HMS Richmond Tests Seawolf Missiles
With a flash of fire and smoke Royal Navy warship HMS Richmond has bared her teeth as she blasted targets into oblivion using two Seawolf missiles.
The Type 23 frigate destroyed two fast sea skimming targets while on a live firing exercise off the South coast exercise areas, demonstrating the power Royal Navy warships wield.
An anti-air warfare capability, the Seawolf Missile System allows HMS Richmond to defend herself and other vessels in close company from attack by fast jets and missiles.
Lieutenant Commander Jim Sampson the Weapon Engineer Officer responsible for the performance of the missile system, said:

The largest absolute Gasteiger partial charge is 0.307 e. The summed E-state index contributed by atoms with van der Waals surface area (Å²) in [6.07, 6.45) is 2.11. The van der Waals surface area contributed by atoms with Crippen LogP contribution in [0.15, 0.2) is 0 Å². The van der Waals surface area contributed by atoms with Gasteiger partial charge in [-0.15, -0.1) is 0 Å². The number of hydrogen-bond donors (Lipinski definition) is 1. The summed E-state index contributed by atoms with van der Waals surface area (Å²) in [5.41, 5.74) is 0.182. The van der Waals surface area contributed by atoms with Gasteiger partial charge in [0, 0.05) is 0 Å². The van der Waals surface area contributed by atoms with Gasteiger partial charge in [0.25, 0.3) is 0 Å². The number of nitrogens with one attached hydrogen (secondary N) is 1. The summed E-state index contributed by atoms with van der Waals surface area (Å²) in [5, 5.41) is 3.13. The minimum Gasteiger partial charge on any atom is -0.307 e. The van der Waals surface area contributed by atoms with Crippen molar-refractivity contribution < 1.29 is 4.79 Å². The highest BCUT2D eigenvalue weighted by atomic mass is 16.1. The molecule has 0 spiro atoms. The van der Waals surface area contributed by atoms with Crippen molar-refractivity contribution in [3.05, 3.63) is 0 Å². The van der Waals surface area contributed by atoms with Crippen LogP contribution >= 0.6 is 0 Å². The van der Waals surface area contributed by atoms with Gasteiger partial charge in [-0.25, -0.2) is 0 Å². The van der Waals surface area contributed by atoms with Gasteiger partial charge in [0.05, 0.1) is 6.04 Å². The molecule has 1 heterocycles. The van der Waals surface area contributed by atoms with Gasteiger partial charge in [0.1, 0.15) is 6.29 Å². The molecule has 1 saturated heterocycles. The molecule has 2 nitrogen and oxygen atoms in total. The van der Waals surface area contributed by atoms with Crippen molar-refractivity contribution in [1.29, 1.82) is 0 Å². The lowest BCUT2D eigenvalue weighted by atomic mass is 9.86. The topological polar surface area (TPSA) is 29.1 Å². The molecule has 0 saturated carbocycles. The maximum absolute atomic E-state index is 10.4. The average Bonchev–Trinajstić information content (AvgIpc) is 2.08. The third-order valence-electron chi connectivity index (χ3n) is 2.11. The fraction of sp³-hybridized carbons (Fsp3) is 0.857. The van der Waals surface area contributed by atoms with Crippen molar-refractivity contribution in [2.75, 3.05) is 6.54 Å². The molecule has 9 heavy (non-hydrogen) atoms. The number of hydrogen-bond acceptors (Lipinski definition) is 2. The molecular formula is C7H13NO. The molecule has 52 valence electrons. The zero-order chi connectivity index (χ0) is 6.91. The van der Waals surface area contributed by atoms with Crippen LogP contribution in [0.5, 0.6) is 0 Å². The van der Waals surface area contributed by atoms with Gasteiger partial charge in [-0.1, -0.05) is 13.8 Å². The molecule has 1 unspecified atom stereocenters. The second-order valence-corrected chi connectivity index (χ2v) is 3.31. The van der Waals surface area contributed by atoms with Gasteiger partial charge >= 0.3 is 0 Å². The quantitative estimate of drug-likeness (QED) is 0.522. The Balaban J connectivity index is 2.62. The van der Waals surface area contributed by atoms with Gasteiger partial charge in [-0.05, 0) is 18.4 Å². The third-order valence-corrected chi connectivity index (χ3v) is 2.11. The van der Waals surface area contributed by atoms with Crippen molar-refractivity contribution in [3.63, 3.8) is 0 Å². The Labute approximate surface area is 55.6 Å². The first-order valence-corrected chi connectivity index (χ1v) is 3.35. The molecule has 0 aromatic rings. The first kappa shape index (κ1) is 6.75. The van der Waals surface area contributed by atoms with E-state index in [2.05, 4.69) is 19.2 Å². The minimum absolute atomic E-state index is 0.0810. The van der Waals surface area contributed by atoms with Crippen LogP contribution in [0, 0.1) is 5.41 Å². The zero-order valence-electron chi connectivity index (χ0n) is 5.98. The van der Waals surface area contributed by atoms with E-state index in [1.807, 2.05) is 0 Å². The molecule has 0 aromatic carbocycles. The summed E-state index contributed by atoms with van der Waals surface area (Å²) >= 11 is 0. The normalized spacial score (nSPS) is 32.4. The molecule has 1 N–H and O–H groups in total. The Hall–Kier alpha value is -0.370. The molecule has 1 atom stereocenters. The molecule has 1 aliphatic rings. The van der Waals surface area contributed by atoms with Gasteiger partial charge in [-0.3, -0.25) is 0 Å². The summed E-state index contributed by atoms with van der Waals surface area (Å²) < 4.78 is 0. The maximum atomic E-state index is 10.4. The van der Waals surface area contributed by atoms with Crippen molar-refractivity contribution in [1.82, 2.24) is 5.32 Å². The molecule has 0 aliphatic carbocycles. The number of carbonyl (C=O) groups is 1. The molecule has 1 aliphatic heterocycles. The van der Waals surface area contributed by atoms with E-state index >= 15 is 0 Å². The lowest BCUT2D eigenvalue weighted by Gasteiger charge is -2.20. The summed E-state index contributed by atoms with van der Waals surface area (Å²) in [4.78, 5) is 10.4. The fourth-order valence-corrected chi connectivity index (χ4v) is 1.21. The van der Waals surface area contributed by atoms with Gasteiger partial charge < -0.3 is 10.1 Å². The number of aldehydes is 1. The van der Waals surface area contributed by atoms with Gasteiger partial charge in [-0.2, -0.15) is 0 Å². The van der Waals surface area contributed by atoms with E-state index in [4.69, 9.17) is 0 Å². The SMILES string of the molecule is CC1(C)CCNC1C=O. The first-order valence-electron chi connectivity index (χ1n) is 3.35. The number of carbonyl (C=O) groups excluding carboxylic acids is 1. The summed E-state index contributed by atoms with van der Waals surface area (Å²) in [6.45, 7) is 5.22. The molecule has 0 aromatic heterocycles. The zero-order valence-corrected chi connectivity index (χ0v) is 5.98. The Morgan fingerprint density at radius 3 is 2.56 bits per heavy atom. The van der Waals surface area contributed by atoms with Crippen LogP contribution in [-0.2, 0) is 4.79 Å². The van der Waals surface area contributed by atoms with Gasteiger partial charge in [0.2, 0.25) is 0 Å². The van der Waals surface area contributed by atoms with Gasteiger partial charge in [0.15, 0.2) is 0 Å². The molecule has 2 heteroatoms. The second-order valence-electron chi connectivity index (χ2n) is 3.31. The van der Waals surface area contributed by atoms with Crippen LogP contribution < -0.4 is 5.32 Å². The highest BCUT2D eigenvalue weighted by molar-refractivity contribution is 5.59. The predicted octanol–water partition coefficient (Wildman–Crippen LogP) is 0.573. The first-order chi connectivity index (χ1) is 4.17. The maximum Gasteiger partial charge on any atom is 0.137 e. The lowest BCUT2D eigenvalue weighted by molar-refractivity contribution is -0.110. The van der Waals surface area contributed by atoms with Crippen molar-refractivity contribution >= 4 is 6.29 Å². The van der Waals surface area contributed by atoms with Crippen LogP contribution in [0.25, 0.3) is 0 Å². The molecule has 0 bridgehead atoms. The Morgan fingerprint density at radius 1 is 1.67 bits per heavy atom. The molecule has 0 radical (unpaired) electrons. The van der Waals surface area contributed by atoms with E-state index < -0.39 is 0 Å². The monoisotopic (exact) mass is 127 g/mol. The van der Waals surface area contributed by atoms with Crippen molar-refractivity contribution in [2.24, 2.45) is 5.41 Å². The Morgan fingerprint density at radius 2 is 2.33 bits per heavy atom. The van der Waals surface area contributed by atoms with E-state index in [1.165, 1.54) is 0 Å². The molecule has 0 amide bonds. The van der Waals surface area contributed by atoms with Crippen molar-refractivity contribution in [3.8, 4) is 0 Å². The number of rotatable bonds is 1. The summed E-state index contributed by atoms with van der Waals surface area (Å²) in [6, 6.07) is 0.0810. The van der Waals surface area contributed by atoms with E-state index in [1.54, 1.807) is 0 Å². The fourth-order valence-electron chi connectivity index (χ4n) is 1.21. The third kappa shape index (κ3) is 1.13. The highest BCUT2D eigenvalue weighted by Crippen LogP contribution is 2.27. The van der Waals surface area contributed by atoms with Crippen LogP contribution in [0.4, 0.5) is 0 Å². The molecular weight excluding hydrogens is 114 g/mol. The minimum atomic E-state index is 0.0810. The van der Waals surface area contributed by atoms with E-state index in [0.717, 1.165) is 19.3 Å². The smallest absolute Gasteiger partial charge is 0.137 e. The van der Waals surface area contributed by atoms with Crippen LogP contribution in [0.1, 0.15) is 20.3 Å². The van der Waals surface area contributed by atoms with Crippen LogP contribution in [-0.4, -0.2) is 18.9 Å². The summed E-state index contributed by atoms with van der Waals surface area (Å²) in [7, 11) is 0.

HMS Richmond is an agile, adaptable, multi-purpose frigate, that may be deployed at short notice in a wide variety of scenarios, she must be ready to defend herself, and protect others at all times.
This type of firing proves she is capable of just that – there is no substitute for a live firing to confirm the system is working correctly, and can deal with the latest threats.
The Seawolf missile system provides a vital self-defence capability for HMS Richmond.
If the system were placed in the middle of London, it could track its targets outside the M25 and knock them out the sky somewhere around the North or South circular – and the whole action would last seconds.
The ship’s Gunnery Officer Lieutenant Commander Paul Irving said:
The ship is well trained and well drilled in conducting these types of firings. Great care is taken to ensure their success.
HMS Richmond remains at sea undertaking training in preparation for deployment in 2015.
Press release, Image: UK Navy